Written by Franco Gabichi
By photographing the various positions of the stars in the sky before and during the phenomenon on May 29, 1919, Eddington experimentally proved the theory of relativity.
1919 was a great year for Albert Einstein. In fact, the total solar eclipse that occurred on May 29 a hundred years ago proved that the predictions of general relativity were correct. Again against common sense, Einstein fired again in a big way. Light does not always travel in a straight line but under certain conditions it can deviate. To understand this statement, we need to let go of our traditional concept of space.
For Einstein, phenomena occur in “space-time,” something that has four dimensions and can, unlike normal space, be warped by the presence of matter in the same way a bowling ball can warp a rubber rug. So the sun, with its mass, distorts the space-time surrounding it, and if a ray of light passes through it, it will inevitably have to follow this distortion and leave the straight line path.
But how can such a statement be proven? very simple. Simply photograph an area of the sky that is particularly rich in stars and then photograph it again when the Sun is found in the same area during a total eclipse. And if Einstein’s theory is correct, then a comparison between the two images will show that the stars near the sun have shifted slightly from the position they occupied without the presence of the eclipse.
Therefore, a total solar eclipse would have served as a test bed, and some observations before 1919 had been attempted without success. An expedition that went to Brazil in 1912 to observe the eclipse of April 17 failed because of rain. Two years later, in 1914, a German expedition went to the Crimea for the eclipse of August 21, but the outbreak of war thwarted the project.
The war also precluded a subsequent mission to Venezuela. But finally, after the war, the occasion arose for the total solar eclipse of May 29, 1919, a very exciting event because the Sun would have had the background of the rich open cluster of Hyades of exceptionally bright stars and also this phenomenon would have lasted 5 minutes when the total eclipse was at maximum. The sun has 7 minutes and 31 seconds. At this point two expeditions were organized to prevent bad weather from ruining everything, one led by Arthur Eddington towards Principe Island in front of Guinea and the other led by Andrew Cromelin towards Sobral in northern Brazil.
It should be remembered that an important role in organizing the expeditions was played by Arthur Eddington, one of the most important astrophysicists of the twentieth century, who from the very beginning supported Einstein’s theory with great enthusiasm, fascinated by its mathematical elegance. “Regardless of whether or not the theory ultimately proves to be true,” Eddington declared, “it deserves attention because it represents one of the most beautiful examples of the latent power of mathematical thinking.” Eddington’s enthusiasm is summed up in this answer Edwin Cottingham gave to a member of the expedition who asked him what would happen if no expedition confirmed the theory: ‘Him!’
For Eddington, unfortunately, it immediately went very badly because on the 29th of May he was hit by a heavy downpour and the astronomers in his expedition observed the eclipse when the phenomenon was already underway. Busy taking pictures, Eddington managed to impress sixteen paintings, but almost all of them were “disturbed” by the clouds, but he finally found a painting that agreed with Einstein’s theory. It was, as Eddington himself declared, “the high point of his life”.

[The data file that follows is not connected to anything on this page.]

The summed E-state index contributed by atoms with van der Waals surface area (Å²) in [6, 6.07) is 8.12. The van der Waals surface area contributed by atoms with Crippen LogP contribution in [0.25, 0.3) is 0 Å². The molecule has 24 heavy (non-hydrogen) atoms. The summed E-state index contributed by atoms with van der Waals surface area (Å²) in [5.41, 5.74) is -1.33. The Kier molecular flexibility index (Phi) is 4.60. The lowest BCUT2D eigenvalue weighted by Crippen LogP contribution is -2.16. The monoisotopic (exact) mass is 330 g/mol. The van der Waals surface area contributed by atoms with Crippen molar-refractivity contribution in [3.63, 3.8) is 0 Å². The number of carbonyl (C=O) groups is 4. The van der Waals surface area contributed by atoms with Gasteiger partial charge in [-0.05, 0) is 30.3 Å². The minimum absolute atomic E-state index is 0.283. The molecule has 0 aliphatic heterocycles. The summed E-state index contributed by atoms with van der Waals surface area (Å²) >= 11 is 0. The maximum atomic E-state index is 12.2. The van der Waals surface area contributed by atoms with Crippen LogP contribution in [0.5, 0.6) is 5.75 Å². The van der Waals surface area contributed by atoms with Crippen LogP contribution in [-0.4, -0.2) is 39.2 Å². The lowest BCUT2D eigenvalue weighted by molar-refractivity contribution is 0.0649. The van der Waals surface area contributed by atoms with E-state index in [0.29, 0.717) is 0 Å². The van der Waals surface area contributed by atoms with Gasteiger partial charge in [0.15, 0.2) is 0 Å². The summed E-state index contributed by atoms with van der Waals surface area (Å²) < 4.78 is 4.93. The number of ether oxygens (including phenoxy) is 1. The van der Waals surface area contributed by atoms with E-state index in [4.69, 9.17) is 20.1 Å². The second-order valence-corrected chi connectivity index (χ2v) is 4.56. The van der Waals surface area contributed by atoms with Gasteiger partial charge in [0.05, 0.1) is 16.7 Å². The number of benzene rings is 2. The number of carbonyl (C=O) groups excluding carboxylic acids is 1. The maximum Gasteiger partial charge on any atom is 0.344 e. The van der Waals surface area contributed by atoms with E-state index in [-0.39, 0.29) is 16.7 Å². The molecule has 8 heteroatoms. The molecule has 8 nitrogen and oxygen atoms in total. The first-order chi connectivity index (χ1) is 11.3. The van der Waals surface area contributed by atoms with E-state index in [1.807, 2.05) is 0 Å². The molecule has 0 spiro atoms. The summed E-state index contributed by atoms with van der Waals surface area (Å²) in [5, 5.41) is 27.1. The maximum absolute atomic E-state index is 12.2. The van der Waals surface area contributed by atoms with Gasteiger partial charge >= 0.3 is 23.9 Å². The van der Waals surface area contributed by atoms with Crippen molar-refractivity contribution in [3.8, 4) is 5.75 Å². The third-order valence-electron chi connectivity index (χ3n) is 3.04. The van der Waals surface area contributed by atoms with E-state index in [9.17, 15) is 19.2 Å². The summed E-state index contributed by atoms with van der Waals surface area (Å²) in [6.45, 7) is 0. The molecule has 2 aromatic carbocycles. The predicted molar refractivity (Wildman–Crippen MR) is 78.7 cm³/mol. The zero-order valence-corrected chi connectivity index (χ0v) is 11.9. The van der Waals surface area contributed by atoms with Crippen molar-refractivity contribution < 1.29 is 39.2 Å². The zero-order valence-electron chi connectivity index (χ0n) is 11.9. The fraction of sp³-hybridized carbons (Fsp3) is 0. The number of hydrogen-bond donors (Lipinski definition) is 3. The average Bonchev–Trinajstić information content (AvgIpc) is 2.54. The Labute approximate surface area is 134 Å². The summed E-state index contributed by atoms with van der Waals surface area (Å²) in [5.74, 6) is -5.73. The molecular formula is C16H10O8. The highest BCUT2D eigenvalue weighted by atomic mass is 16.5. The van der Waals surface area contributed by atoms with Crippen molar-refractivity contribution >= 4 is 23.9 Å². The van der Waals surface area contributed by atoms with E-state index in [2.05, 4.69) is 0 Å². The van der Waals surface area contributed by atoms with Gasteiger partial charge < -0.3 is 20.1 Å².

Other confirmations, meanwhile, also came from the other expedition. But the news did not spread immediately. Only on September 27, in fact, did Einstein receive a telegram from Lorenz informing him of the success and Einstein replied with two messages. The first is addressed to the magazine “Naturwissenschaften” to publish the telegram, and the second is a postcard sent to his mother Pauline who was in hospital in Switzerland at the time: «Dear Mama, happy news today. H.A. Lorenz telegraphed to me that British Expeditions had already confirmed the Sun’s deflection of light.
The success of that extraordinary experiment was revealed in European and European only in early November when the London Times was the first to publish the wonderful news with a title that also refers to the episode in which Einstein presented his work to publishers, warning him that no more than ten people in the world would understand that. In fact, Einstein’s statement referred to a popular publication on relativity that he had proposed some years earlier, but the reporter, to his liking, had adapted it to that circumstance.
This is the headline: “Light Walks in the Sky Scientists Almost Shocked by the Results of Observing Eclipses Einstein’s Theory Triumphs The Stars Are Not Where They Appear or in the Calculated Position, But You Don’t Have to Worry A Book of Twelve Articles Einstein Said When” Accepted by his gallant publishers, he could understand him no more than many in the whole world.Since the 9th of November, Einstein has become a star, and, as Abraham Pais wrote, “not a year has gone by without his name appearing in that journal, often in connection with the sciences, often in connection with subjects other”. So the birth of the legend of the great scientist can be traced back to that date.
So, Einstein was right again. And to those who asked him what he would have thought if the data from the eclipse had disproved his predictions, he answered bluntly, “I would have been sorry to the good Lord, because my theory is correct.” When we say modesty!
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